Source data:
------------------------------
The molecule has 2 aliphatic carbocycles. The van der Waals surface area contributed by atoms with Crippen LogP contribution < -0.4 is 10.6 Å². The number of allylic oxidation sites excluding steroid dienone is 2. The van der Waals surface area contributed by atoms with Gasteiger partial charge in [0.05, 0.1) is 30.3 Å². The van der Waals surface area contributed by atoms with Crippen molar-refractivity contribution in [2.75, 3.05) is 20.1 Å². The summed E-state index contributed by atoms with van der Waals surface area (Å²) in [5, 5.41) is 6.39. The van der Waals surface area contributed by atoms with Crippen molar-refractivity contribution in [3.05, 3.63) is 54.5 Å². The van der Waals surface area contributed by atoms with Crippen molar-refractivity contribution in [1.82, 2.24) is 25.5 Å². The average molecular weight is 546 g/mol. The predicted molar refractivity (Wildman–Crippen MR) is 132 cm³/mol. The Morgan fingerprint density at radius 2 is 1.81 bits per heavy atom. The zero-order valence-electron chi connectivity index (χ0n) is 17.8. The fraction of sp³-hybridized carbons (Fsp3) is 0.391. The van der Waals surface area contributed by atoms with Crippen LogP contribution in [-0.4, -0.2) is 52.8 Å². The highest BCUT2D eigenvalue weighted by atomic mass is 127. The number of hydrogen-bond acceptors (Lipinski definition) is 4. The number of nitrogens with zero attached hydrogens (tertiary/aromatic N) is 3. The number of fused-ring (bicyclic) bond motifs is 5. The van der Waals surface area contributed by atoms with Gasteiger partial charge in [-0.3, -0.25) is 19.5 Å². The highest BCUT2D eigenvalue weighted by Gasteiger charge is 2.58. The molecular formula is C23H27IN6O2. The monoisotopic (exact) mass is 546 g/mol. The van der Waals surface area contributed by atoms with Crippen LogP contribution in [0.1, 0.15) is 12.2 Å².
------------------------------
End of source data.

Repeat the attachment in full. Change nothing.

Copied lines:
The molecule has 2 aliphatic carbocycles. The van der Waals surface area contributed by atoms with Crippen LogP contribution < -0.4 is 10.6 Å². The number of allylic oxidation sites excluding steroid dienone is 2. The van der Waals surface area contributed by atoms with Gasteiger partial charge in [0.05, 0.1) is 30.3 Å². The van der Waals surface area contributed by atoms with Crippen molar-refractivity contribution in [2.75, 3.05) is 20.1 Å². The summed E-state index contributed by atoms with van der Waals surface area (Å²) in [5, 5.41) is 6.39. The van der Waals surface area contributed by atoms with Crippen molar-refractivity contribution in [3.05, 3.63) is 54.5 Å². The van der Waals surface area contributed by atoms with Crippen molar-refractivity contribution in [1.82, 2.24) is 25.5 Å². The average molecular weight is 546 g/mol. The predicted molar refractivity (Wildman–Crippen MR) is 132 cm³/mol. The Morgan fingerprint density at radius 2 is 1.81 bits per heavy atom. The zero-order valence-electron chi connectivity index (χ0n) is 17.8. The fraction of sp³-hybridized carbons (Fsp3) is 0.391. The van der Waals surface area contributed by atoms with Crippen LogP contribution in [-0.4, -0.2) is 52.8 Å². The highest BCUT2D eigenvalue weighted by atomic mass is 127. The number of hydrogen-bond acceptors (Lipinski definition) is 4. The number of nitrogens with zero attached hydrogens (tertiary/aromatic N) is 3. The number of fused-ring (bicyclic) bond motifs is 5. The van der Waals surface area contributed by atoms with Gasteiger partial charge in [-0.3, -0.25) is 19.5 Å². The highest BCUT2D eigenvalue weighted by Gasteiger charge is 2.58. The molecular formula is C23H27IN6O2. The monoisotopic (exact) mass is 546 g/mol. The van der Waals surface area contributed by atoms with Crippen LogP contribution in [0.1, 0.15) is 12.2 Å².